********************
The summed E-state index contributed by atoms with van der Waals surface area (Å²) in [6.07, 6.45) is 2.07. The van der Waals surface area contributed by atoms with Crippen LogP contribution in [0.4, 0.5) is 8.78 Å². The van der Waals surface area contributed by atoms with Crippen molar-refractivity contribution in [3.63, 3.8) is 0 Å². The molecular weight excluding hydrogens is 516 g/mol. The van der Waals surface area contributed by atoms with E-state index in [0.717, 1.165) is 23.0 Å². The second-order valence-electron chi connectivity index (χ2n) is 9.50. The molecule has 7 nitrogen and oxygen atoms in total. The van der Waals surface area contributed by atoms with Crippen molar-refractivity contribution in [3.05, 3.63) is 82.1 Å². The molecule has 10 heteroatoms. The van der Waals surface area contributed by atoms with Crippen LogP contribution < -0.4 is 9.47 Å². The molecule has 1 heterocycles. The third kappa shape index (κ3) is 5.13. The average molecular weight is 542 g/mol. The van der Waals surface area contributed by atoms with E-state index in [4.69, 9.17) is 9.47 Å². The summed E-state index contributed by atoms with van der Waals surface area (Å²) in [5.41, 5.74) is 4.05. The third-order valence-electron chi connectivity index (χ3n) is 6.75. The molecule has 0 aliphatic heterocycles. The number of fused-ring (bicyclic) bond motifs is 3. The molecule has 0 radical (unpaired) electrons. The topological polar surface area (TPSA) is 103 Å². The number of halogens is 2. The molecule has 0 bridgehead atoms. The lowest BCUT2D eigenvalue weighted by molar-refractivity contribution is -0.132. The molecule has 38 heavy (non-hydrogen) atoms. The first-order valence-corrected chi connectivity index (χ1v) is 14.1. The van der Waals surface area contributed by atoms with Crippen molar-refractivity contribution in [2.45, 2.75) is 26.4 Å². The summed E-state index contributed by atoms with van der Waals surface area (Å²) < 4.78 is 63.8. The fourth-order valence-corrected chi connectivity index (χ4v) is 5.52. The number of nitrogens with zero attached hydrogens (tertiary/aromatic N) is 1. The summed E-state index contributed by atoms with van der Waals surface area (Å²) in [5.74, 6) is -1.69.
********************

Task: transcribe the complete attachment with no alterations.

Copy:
The summed E-state index contributed by atoms with van der Waals surface area (Å²) in [6.07, 6.45) is 2.07. The van der Waals surface area contributed by atoms with Crippen LogP contribution in [0.4, 0.5) is 8.78 Å². The van der Waals surface area contributed by atoms with Crippen molar-refractivity contribution in [3.63, 3.8) is 0 Å². The molecular weight excluding hydrogens is 516 g/mol. The van der Waals surface area contributed by atoms with E-state index in [0.717, 1.165) is 23.0 Å². The second-order valence-electron chi connectivity index (χ2n) is 9.50. The molecule has 7 nitrogen and oxygen atoms in total. The van der Waals surface area contributed by atoms with Crippen molar-refractivity contribution in [3.05, 3.63) is 82.1 Å². The molecule has 10 heteroatoms. The van der Waals surface area contributed by atoms with Crippen LogP contribution < -0.4 is 9.47 Å². The molecule has 1 heterocycles. The third kappa shape index (κ3) is 5.13. The average molecular weight is 542 g/mol. The van der Waals surface area contributed by atoms with E-state index in [4.69, 9.17) is 9.47 Å². The summed E-state index contributed by atoms with van der Waals surface area (Å²) in [5.41, 5.74) is 4.05. The third-order valence-electron chi connectivity index (χ3n) is 6.75. The molecule has 0 aliphatic heterocycles. The number of fused-ring (bicyclic) bond motifs is 3. The molecule has 0 radical (unpaired) electrons. The topological polar surface area (TPSA) is 103 Å². The number of halogens is 2. The molecule has 0 bridgehead atoms. The lowest BCUT2D eigenvalue weighted by molar-refractivity contribution is -0.132. The molecule has 38 heavy (non-hydrogen) atoms. The first-order valence-corrected chi connectivity index (χ1v) is 14.1. The van der Waals surface area contributed by atoms with Crippen molar-refractivity contribution in [2.45, 2.75) is 26.4 Å². The summed E-state index contributed by atoms with van der Waals surface area (Å²) < 4.78 is 63.8. The fourth-order valence-corrected chi connectivity index (χ4v) is 5.52. The number of nitrogens with zero attached hydrogens (tertiary/aromatic N) is 1. The summed E-state index contributed by atoms with van der Waals surface area (Å²) in [5.74, 6) is -1.69.